Mickelson started the game very early under the guidance of his father, who was a top golfer in his own right and was even practicing before he started attending school. As a youngster. Lefty lived in a house with a huge backyard which was where he and his father honed Micklesons world-renowned short game.
Mickelson received a golf scholarship and attended the Arizona State University, where he went on to win three NCAA Championships and became a crowd favorite due to his bomb drives and deft flop shots.
While most golfers go through Q-School, Mickelson turned pro in 1992 thanks to a previous win that granted him touring status. His first tournament win came in 1993 at Torrey Pines, which just happened to be the same course he grew up playing in high school.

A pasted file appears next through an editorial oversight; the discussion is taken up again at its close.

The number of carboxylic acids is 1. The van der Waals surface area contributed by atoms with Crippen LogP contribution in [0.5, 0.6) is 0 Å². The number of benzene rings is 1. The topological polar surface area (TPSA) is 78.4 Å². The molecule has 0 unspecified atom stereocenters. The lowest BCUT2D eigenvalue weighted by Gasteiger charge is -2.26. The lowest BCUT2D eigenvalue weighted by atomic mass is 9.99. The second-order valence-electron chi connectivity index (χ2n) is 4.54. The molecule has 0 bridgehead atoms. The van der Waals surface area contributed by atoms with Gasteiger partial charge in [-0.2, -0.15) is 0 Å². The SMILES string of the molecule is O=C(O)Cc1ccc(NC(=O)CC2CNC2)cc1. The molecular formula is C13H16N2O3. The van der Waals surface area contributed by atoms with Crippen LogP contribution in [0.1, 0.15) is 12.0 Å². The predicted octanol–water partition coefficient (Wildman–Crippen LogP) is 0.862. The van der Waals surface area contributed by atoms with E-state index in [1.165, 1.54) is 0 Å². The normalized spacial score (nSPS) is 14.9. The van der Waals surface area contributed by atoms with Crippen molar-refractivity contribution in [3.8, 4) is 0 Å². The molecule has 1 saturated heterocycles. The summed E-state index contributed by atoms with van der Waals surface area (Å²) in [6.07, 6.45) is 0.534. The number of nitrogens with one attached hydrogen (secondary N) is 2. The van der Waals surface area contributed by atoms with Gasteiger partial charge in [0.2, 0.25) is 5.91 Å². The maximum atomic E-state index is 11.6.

Lefty also has the illustrious status of being one of the highest-paid athletes, with an estimated $90 million in career earnings.
- 6 Major Championships
- 3 Masters, 2004, 2006, 2010
- 2 PGA Championships, 2005, 2021 (aged 50)
- 1 British Open, 2013
- 44 wins on the Tour
- 10 wins in Europe
Similar to Greg Norman, Tom Watson was known for his fierce game style. Watson was one of the most dominant players all the way from the 70s through to the early 90s, and his peers marvel at his longevity which was on display when at age 59, he fell just short of winning the British Open.
Like Mickelson, Watson started playing golf at an early age and was also trained by his father. Born in Kansas, Tom Watson attended Stanford University and graduated with a psychology degree. A little know fun fact is Watson was also a very high-level table tennis player in his university years at Stanford.
Tom Watson has the remarkable distinction of being named PGA Tour Player Of The Year six times, 1977,78,79,80,82 and 84. Watson also led the money leaders list five times, and his reputation was enhanced when he won he chipped to beat the legendary Jack Nicklaus in the 1982 US Open